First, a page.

Sport

Premier League pain, and Fulham’s white knight Cairney

Neil Theasby
Wikimedia Commons

There is a giant Fulham crest proudly emblazoned on the breast of the Johnny Haynes Stand, a grade II* listed building, at Craven Cottage. It is a stand of primitive beauty, bearing semblance to the thatched houses of Rural Britain, and yet it is surrounded by three further stands of modern architecture, clad with sponsors and luminous advertising hoardings. It is the centrepiece of, what is in comparison, an alien landscape. The sui generis nature of Craven Cottage is an oddity in football – a rare hybrid of nostalgic and new-fangled design rolled under one roof – but it creates an atmosphere like no other, and it is sorely missed in the Premier League.

Neil Theasby

Neil Theasby

Fulham FC have always been a club of tradition, and of cult-heroes. 17 years ago, in the 2000-01 season, the club were promoted to the Premier League for the first time with an impressive Championship points haul of 101. It was the season that first endeared Louis Saha to the Cottage faithful, and along the Premier League journey that would follow, there were to be many more names bellowed from the terraces. Whether the grizzly American talisman Brian McBride, the French dynamo Steed Malbranque, or the unorthodox-magician Luís Boa Morte, there was always an embodiment of the Fulham spirit on match days. Not the archetypal stars of down the road, but players with emotional character in abundance.

That spirit is best encapsulated in Roy Hodgson’s stint at the helm; an unglamorous, yet revered journey from the dark depths of relegation peril in 2008 to the Final of a European showpiece in 2010, via the club’s highest ever League finish. Hodgson inherited a slapdash creation; a melting pot of unlikely heroes; a squad now devoid of so many of its defining characters, and revitalised it. They did not achieve such feats through mind-games, a ruthless nature, or a plethora of tricks bred from the fiery pits of gamesmanship. In fact, the opposite, as the UEFA Fair Play award is testament to. They played good football, too, and it almost always came at the Cottage– a stadium so fitting for the club it serves. Fulham FC, like the Johnny Haynes Stand of their home, is rooted in tradition. The rest of Craven Cottage, with its chest puffed out and its head held always slightly higher, gleaming into the distance down the Thames River, serves as a concrete reminder that the club must evolve and move with the times, too. In Hodgson’s era, the two were married perfectly.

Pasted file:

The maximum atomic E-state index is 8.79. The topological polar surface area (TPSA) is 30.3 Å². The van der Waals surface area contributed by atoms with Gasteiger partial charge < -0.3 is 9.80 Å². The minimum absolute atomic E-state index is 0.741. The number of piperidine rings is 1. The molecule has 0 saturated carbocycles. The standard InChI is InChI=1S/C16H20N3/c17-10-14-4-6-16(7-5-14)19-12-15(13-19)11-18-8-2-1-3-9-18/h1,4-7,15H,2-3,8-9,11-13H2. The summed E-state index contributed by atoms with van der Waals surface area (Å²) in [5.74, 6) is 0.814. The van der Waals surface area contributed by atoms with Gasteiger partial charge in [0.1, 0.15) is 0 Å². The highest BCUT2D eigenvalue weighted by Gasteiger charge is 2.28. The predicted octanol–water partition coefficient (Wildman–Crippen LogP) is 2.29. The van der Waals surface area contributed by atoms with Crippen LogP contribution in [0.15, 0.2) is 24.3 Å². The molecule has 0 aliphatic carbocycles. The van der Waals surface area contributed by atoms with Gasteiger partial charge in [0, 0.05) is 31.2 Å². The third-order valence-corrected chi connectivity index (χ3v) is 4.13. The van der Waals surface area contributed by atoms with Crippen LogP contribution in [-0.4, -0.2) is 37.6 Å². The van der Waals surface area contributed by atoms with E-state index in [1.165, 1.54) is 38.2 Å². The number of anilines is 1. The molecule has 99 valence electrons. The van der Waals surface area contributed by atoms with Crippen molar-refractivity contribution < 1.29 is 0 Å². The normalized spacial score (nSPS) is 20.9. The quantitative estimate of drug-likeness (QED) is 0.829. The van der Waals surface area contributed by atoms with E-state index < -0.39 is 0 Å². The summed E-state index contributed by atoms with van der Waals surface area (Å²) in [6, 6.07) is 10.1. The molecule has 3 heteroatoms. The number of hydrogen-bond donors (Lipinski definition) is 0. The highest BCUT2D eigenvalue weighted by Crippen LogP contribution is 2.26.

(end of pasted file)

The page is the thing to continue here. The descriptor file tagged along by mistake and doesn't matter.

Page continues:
Not the archetypal stars of down the road, but players with emotional character in abundance

Those European nights – that 4-1 victory over Juventus after David Trezeguet’s 2nd minute opener – are a distant memory now, though. There have been bad times at the Cottage, and they have all come at once, palpable still. In their last few seasons in the Premier League, Fulham devolved into what can only be described as a sprawled mess of a club. Right from the very top, down to the field of play. There was a sense of impotency among fans, as they watched their rich heritage stained by an indelible ink. To many, the evisceration of the internal situation was the commissioning of a 7ft Michael Jackson statue outside Craven Cottage, but it could also quite conceivably have been the 12 million pound signing of Kostas Mitroglou in January 2013, and the ensuing farce as manager Felix Magath insisted the forward was not yet ready to handle the intensity of the Premier League.